Friday, June 11, 2010

The Virtues of Mendacity : On Lying in Politics - Martin Jay

Summary: When Michael Dukakis accused George H. W. Bush of being the "Joe Isuzu of American politics" during the 1988 presidential campaign, he asserted in a particularly American tenor the near-ancient idea that lying and politics (and perhaps advertising, too) are inseparable, or at least intertwined. Our response to this phenomenon, writes the renowned intellectual historian Martin Jay, tends to vacillate--often impotently--between moral outrage and amoral realism. In The Virtues of Mendacity, Jay resolves to avoid this conventional framing of the debate over lying and politics by examining what has been said in support of, and opposition to, political lying from Plato and St. Augustine to Hannah Arendt and Leo Strauss. Jay proceeds to show that each philosopher's argument corresponds to a particular conception of the political realm, which decisively shapes his or her attitude toward political mendacity. He then applies this insight to a variety of contexts and questions about lying and politics. Surprisingly, he concludes by asking if lying in politics is really all that bad. The political hypocrisy that Americans in particular periodically decry may be, in Jay's view, the best alternative to the violence justified by those who claim to know the truth. (Summary from book - cover image and review copy courtesy of University of Virginia Press)

My Review: A teacher whom I greatly respect once told me that if you can't explain something in plain English, without technical terms and jargon, you don't really understand it. This is true of whether you're writing about particle physics, crocheting, or, as in the case of The Virtues of Mendacity, philosophy. While I don't want to imply that Martin Jay doesn't know his stuff--he certainly does, perhaps better than anyone else--I do wish that he had made it a little easier for us to share in his knowledge.

Jay's understanding is comprehensive, his exposition strong, his analysis insightful, and his conclusions sensible and well-justified. In many respects, this is a perfect book of its sort--cultured, intelligent, and obviously the result of deep and prolonged thought. But it has one drawback--it trusts too much in its readers. Certainly, there are those for whom words like deontological, cryptonormative, instauration, and metaindividuals need no explanation,* and names like Habermas, Arendt, and Derrida no introduction. Indeed, among the students of philosophy who will likely be this book's primary audience, such matters are par for the course. But this book deserves a wider audience than that.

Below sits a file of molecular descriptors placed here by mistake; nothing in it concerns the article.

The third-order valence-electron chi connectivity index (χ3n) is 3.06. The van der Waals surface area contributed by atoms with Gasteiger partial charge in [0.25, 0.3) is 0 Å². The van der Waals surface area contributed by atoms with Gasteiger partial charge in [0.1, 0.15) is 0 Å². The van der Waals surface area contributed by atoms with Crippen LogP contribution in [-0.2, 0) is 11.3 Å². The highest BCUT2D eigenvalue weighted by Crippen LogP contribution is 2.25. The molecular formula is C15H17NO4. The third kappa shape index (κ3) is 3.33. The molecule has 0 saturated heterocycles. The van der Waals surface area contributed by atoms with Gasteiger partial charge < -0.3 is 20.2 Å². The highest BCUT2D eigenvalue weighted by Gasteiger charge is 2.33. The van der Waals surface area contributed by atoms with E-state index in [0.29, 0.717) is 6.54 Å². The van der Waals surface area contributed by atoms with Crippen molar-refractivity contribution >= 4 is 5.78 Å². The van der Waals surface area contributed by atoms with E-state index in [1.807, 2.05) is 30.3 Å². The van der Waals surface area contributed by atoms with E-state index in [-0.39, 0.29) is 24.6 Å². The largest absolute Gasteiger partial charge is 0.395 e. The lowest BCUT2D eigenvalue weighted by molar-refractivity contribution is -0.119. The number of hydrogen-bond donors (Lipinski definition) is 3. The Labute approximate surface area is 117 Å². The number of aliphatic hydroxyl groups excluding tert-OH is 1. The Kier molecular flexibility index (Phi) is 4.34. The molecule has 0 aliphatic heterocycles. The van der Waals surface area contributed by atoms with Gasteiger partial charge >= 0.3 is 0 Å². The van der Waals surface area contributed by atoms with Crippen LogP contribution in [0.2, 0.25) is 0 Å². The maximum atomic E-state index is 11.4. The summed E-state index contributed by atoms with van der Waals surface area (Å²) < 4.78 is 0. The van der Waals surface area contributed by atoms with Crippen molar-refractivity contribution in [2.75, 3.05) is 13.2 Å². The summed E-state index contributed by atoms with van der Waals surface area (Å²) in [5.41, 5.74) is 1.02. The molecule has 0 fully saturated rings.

The Virtues of Mendacity was, for me, a welcome--if turgid--change from the polarizing, sensationalized, and demagogic shouting match that makes up so much of current American political discussion, even among the intellectuals who ought to know better. Jay's restraint and avoidance of easy answers provide an excellent model, and his conclusions sound advice, for those who study politics, those who practice it, and those who merely follow it. Unfortunately, only the former are likely ever to get the message.

*Though nobody should use heteroclite or irenic. Ever.

Star Rating: 4 stars.

Sum it up: Excellent--and important--reading, if you don't mind keeping a dictionary and an encyclopedia of philosophy at hand while you read. If you find that you don't need the reference books, it's time to put the book down and go spend some time outside.


Sweet Em said...

Dan -


I'm just sayin'...

Sheila Deeth said...

Sounds interesting, but perhaps one of the those books that I'd read slowly, requiring time. (Ah time...)

MindySue said...

I agree with Emily. Just like Dan needs a dictionary to read Martin Jay, I need a dictionary to read Daniel Nighting. I prefer to just nod along and pretend like I understand. It's a lot less hassle. It's just such a shock to me that he's actually "dumbing it down" for the rest of us...and I STILL don't understand. Turgid? Demagogic?

Rebecca Rose said...

Any time he uses a word that I don't understand I just mentally replace it with whatever word I find appealing.
But come on--turgid? Demagogic? Those words aren't THAT difficult. Or maybe I'm just getting used to his gibberish.

MindySue said...

Sorry Becca,I think you've been unwittingly implanted with a Daniel to Plain English translator. I'd look for unexplained scars and bumps if I were you.


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